Mon, 26 Dec 2005
Running tasks' icons
Yet another article from my "Desktop Rants" series. In the Good Old Days(tm) when there were no "desktop environments" per se, just a window manager with a bunch of apps, the window manager used on-desktop "icons" for minimized applications. Nowadays, probably inspired by MacOS, the icons on the desktop are used for files, directories, and application shortcuts instead. Minimized (or all?) applications were moved to a window list applet on the panel.
With this approach, minimized applications are not usable anymore. With the old-style on-desktop icons of minimized apps, user could distinguish between the icons of the same type from their location on the screen, something that is not possible anymore. Can you tell which terminal runs vim on my .profile?
In GNOME, I can no-longer minimze the applications in a sane way. So I have a huge virtual desktop (3x3 desktops on each of my two screens), and I just move to the next virtual desktop when starting a different work.
And there is another serious problem - some apps used to display an important status information in their icons and/or icon title (the song being played, availability of new security updates, etc.). In fact, some of those applications are designed to run minimized most of the time, and just display their status in the icon image or name. Only when the user action is needed (choosing a different album to play or actually installing a new security update), they can be unminimized, and their window appears.
So the desktop environments went one-step furher and one-step back at the same time - they introduced a "panel notification area", where some applications (such as rhn-applet or various music players) display their status. This is essentially an icon-box from older window managers, except that it isn't. Those icons are not first-class citizens anymore: not every application can have an icon there, it has to be explicitly written for it. Why something different than the old-style X11 window icon has to be chosen is beyond my reach. Fortunately, there is at least a freedesktop.org specification for these "almost-icons", so KDE apps can use mini-icons in the GNOME notification area and vice versa.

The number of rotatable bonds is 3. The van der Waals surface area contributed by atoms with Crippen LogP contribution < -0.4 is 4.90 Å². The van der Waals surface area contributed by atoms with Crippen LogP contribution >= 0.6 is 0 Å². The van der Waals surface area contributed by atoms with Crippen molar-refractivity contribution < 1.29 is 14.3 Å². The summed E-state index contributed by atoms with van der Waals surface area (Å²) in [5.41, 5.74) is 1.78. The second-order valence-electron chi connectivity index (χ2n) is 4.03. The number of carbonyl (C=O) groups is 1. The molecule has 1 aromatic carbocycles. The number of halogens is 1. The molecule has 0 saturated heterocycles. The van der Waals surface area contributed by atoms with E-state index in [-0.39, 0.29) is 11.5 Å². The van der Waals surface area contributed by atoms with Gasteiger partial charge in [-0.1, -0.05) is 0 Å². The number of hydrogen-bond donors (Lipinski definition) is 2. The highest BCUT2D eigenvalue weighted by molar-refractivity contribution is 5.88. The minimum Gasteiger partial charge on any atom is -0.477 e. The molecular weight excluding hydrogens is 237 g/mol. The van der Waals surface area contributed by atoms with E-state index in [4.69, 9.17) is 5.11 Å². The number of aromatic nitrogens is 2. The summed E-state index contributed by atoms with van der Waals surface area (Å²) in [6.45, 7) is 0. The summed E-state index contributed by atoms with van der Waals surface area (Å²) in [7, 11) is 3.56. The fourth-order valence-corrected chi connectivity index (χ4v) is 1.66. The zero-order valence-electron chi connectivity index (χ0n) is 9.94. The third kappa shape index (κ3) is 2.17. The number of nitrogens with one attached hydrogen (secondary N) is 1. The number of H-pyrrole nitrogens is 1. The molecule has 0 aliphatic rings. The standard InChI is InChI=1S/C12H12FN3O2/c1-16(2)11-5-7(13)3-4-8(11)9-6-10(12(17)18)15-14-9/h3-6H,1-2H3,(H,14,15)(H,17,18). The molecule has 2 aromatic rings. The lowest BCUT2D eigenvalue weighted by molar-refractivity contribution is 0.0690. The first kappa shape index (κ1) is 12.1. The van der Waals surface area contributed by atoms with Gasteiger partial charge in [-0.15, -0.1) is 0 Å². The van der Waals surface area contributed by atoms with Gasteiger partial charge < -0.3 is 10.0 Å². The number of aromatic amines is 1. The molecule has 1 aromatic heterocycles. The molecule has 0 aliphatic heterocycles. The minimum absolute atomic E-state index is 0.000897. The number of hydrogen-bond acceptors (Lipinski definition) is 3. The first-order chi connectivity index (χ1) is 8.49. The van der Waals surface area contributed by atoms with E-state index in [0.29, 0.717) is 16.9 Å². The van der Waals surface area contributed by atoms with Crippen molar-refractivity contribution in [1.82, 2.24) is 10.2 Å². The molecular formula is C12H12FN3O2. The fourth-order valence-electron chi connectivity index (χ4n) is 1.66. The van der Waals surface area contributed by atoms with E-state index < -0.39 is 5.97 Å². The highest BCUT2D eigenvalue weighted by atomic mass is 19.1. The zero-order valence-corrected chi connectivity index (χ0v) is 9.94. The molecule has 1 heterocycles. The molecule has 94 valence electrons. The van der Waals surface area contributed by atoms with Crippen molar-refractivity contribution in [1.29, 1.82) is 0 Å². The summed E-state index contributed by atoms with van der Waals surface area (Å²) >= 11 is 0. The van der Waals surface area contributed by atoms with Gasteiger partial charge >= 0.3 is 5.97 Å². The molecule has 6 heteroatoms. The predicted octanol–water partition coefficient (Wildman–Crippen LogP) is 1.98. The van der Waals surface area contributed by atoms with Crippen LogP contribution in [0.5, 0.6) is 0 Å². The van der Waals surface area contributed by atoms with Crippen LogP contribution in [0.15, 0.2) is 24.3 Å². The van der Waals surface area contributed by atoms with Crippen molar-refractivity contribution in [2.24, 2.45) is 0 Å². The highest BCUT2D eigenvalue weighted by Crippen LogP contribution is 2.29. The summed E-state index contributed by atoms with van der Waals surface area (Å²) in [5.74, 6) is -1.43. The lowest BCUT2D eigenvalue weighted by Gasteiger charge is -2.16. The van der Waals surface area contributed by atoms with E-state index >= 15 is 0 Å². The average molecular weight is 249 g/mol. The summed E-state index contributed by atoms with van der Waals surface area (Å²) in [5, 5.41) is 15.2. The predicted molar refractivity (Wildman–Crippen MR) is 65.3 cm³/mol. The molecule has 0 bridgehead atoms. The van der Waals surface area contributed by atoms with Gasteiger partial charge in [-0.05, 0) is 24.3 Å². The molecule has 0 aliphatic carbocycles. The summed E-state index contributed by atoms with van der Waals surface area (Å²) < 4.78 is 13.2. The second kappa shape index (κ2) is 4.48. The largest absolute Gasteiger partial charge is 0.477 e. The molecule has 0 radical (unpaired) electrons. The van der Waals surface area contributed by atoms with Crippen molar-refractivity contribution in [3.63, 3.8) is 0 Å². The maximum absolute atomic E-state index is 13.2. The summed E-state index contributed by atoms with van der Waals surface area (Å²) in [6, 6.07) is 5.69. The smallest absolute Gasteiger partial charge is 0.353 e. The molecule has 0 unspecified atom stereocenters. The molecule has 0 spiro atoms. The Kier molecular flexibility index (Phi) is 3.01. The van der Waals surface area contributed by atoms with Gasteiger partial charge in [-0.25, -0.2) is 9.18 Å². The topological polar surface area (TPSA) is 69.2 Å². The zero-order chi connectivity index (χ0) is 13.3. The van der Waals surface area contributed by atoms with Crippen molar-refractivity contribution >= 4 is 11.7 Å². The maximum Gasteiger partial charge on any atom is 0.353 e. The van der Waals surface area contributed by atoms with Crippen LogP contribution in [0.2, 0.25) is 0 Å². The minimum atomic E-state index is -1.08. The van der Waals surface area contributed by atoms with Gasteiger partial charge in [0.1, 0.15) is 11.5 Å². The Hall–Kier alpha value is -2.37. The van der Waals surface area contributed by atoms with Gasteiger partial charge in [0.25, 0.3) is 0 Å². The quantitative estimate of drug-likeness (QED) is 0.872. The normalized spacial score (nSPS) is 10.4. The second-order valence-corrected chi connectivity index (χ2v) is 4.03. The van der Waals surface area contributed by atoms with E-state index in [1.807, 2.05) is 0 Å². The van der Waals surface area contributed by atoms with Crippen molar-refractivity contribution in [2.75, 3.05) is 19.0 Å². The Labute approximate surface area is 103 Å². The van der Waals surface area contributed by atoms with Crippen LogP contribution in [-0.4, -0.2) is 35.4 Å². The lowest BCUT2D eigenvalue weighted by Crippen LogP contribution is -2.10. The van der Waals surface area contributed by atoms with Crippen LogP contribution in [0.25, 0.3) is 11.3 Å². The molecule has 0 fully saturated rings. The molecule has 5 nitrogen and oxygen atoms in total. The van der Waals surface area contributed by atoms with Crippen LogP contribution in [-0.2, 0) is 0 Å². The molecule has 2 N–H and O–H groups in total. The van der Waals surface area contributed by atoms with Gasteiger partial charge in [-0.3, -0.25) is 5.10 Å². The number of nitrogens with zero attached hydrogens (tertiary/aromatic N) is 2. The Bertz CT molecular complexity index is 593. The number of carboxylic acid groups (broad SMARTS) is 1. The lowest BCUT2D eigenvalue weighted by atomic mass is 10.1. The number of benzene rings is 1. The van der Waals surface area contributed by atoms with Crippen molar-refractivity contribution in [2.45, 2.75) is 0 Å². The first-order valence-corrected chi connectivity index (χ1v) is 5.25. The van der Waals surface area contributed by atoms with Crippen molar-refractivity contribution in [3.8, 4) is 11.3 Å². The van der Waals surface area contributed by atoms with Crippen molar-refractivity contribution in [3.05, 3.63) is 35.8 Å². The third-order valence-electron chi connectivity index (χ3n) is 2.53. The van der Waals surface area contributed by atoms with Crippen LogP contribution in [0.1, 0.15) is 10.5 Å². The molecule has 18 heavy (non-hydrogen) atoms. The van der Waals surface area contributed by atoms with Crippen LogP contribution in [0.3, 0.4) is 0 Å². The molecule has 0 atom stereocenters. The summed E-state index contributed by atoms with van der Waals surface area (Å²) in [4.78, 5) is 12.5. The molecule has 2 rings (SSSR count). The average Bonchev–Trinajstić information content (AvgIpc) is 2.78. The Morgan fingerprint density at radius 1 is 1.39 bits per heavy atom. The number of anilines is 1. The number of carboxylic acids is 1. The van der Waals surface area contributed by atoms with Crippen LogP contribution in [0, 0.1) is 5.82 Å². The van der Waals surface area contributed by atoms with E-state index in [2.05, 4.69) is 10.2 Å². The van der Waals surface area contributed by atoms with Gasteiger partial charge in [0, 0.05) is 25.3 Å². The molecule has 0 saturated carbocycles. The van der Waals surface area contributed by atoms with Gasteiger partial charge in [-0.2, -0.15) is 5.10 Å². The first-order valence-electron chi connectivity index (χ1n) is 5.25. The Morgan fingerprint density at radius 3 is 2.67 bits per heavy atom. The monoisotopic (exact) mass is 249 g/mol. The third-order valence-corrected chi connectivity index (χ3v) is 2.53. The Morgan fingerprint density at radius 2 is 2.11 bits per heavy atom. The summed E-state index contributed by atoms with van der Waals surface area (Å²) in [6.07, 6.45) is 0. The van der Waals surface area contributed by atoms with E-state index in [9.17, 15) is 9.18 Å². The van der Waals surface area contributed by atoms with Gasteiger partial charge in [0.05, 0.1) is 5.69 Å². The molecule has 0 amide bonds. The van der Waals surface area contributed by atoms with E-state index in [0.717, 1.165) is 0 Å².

6 replies for this story:
Milan Zamazal wrote:
Perhaps the problem is elsewhere -- why do you need to run more than one terminal? But I agree GNOME window list should be able to display (optionally) the icon title and application class instead of the window title. Maybe it wouldn't be too difficult to write an appropriate patch?
Yenya wrote: Only one terminal?
I want to _see_ multiple things at once, so I want to run more than one window. The problem is not with window or icon titles, but with the fact that GNOME window list applet does not keep the windows always on the same position in the list, while the on-deskop icons can be _also_ located by its position on screen in addition to the icon shape or title.
oozy wrote: Only one terminal?
Just one terminal is not useable. Shell within terminal has history and current working directory and so on. When I do on something I often make small changes to commands or run same command repeatedly. That's why I use putty and screen for the same purpose as many xterms in X. To split workspace, each for one task.
Milan Zamazal wrote:
oozy: Sorry, I actually meant "more than one terminal window" (possibly managing several terminals). Yenya: I've never thought about opening new Emacs frame (Emacs is my primary terminal) when I wanted to see multiple things at once. It's more economical for me to run Emacs in a single maximized frame and manage its contents inside. But you're right there is a problem: Desktop should be scriptable, absolutely. Then it would be trivial to disable window sorting or replace window titles with window classes in the window list. In the same way as it's easy to customize Sawfish, the only civilized (I mean scriptable and working) window manager I know about. The lack of this way of customization is a *big* drawback of both GNOME and KDE. Let's focus on that primary problem.
Yenya wrote: Desktop environments
We are talking desktop environments here, not Emacs. Emacs is not a desktop environment, just a terribly bloated and heavily mutated text editor. Desktop environment is about cooperation between different applications, possibly written in different languages. Not a single Emacs process. But you are right, the lack of scriptability and customization is the problem of current desktop environments. Emacs just has nothing to do with it, not being a desktop environment.
Milan Zamazal wrote:
I was talking about Emacs as my single-window terminal application, not as a desktop environment (which it isn't). If you don't like it, think about any other civilized terminal application instead, what I said still applies.